31st May 2014: Rhinog Fach, Y Llethr and Diffwys, South Snowdonia
My only previous visit to the Rhinogs was four years ago. It started well with a walk in from the east to camp high by Llyn Du, and ended badly with searing heat, an empty water bottle, and the descent of Rhinog Fawr via a never-ending boulder field. I promised myself I’d be back, but unsurprisingly always found an excuse to go somewhere a bit less challenging.
It isn’t just me, either: Ronald Turnbull in the excellent “Granite and Grit” writes…
“These Rhinogs are part of the Snowdonia National Park. does this mean that we can expect ice-cream shops, reconstructed footpaths and interesting leaflets? It does not. the bad-tempered Rhinogs are being left in their corner to sulk. There will be no car parks: get there at dawn for your two metres of muddy verge, or walk in from beyond some dismal bog. There will be no waymarks: in the Rhinogs you haven’t really lived until you’re lost. There will be no ice-cream.”
Skipping the delights of Barmouth, I drove up the narrow lane into Cwm Nantcol. The stone walls crowd in on both sides, and I was lucky only to meet one oncoming car. Lots of gates, too. After the sixth episode of “stop, get out, open gate, get in, drive, get out, close gate, get in, drive” I’d had more than enough and the cattle grids on the last two fields were a blessed relief. There’s plenty of parking at Maes-y-Garnedd farm (£2 for the day) and path into Bwlych Drws-Ardudwy is well signed.
My initial plan was to head off path to Llyn Hywel and get some navigation practice in on the way, but the beautifully built stone walls topped with barbed wire scotched that. No loss though, as the path towards the Bwlch is stunning, and the walls seem to keep the area mostly free of sheep. There was a gorgeous selection of flowers and mosses near the path including Heath Spotted-orchids, Lousewort, Butterworts and Tormentil.
The bwlch widens out into a natural amphitheate, and here – at last – there are ladder stiles to cross over to Rhinog Fach on the south. A steep path scrambles up a gully alongside a stream, easing off as you pass close to Llyn Cwmhosan. A Drinker Moth caterpillar sat motionless sunning itself on the rock as I passed by.
Rhinog Fach towers over, but a good path continues up the side of the cwm towards the stunning Llyn Hywel: a large, remote and natural lake in an incredible mountain setting. There’s real ‘wow’ moment as the path levels out and the lake suddenly jumps into view.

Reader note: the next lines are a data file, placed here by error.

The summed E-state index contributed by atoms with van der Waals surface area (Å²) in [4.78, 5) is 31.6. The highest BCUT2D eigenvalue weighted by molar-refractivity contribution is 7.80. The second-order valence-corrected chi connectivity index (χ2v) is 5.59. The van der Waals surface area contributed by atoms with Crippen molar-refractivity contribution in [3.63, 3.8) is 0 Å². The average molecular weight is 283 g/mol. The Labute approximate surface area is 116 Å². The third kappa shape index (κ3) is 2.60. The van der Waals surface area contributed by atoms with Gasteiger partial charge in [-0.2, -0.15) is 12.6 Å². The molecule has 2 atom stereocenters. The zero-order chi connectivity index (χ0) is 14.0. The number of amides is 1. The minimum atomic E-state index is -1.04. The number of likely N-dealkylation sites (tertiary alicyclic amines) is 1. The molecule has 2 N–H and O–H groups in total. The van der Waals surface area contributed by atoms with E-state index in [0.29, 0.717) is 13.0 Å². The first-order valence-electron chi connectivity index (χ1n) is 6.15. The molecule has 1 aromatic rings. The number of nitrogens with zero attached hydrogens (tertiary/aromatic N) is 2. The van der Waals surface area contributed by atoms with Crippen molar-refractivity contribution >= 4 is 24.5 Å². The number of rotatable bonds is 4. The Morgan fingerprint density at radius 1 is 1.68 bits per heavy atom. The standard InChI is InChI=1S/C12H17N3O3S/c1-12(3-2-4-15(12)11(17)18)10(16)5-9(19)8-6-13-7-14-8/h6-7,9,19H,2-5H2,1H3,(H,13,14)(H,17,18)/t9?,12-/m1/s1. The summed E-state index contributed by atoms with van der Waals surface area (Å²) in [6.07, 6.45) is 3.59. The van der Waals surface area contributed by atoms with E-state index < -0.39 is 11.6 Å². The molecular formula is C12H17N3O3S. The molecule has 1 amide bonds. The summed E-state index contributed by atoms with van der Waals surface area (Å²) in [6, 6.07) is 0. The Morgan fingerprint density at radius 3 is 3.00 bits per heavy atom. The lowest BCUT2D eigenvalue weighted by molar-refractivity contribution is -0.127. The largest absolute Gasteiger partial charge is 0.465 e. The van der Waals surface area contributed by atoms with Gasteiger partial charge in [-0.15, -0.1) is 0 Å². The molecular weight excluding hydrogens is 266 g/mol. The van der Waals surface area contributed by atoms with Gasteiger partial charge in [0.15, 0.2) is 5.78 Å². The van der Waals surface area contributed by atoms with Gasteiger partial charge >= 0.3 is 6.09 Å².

I stopped here for lunch, eyeing up Rhinog Fach above the lake on my left. There’s meant to be an “interesting” approach directly up the screes followed by a scramble up to the summit, but my route was more conservative – crossing the screes by the side of the lake before climbing to the col below Y Llethr, then steeply up beside the wall to Rhinog Fach.
From here, the wall would be my guide back to the col and all the way on to Diffwys. One last slog to the summit of Y Llethr, with great views back over Llyn Hywel and the hard work is done. There was a lot more distance to go, but most of it downhill and over surprisingly grassy tops and ridges.
The trig point at Diffwys is just on the south side of the wall, overlooking Mawddach with the Cader Idris ridge across the valley. I watched cloud scud over the top of Penygadair while the lower tops remained clear.
After heading seawards over the subsidiary top to the west it was time to cut down into Cwm . I was aiming for Pont Scethin – a convenient bridge shown on the OS maps. Before you reach the bridge there’s a rather nice memorial on the trail above. I’m not normally a fan of these, but the location and wording somehow gave a boost for my slowly fading energy levels. Courage, Traveller!
The bridge is incredibly narrow, considering this was once the main coach route between Harlech and London. From here, one last off path section took me to the col east of Moelfre, where a path leads down to the road at Cil-cychwyn. One last mile on the road back to the car, then it was time to do battle with the gates again… Fish and chips in Barmouth felt well deserved.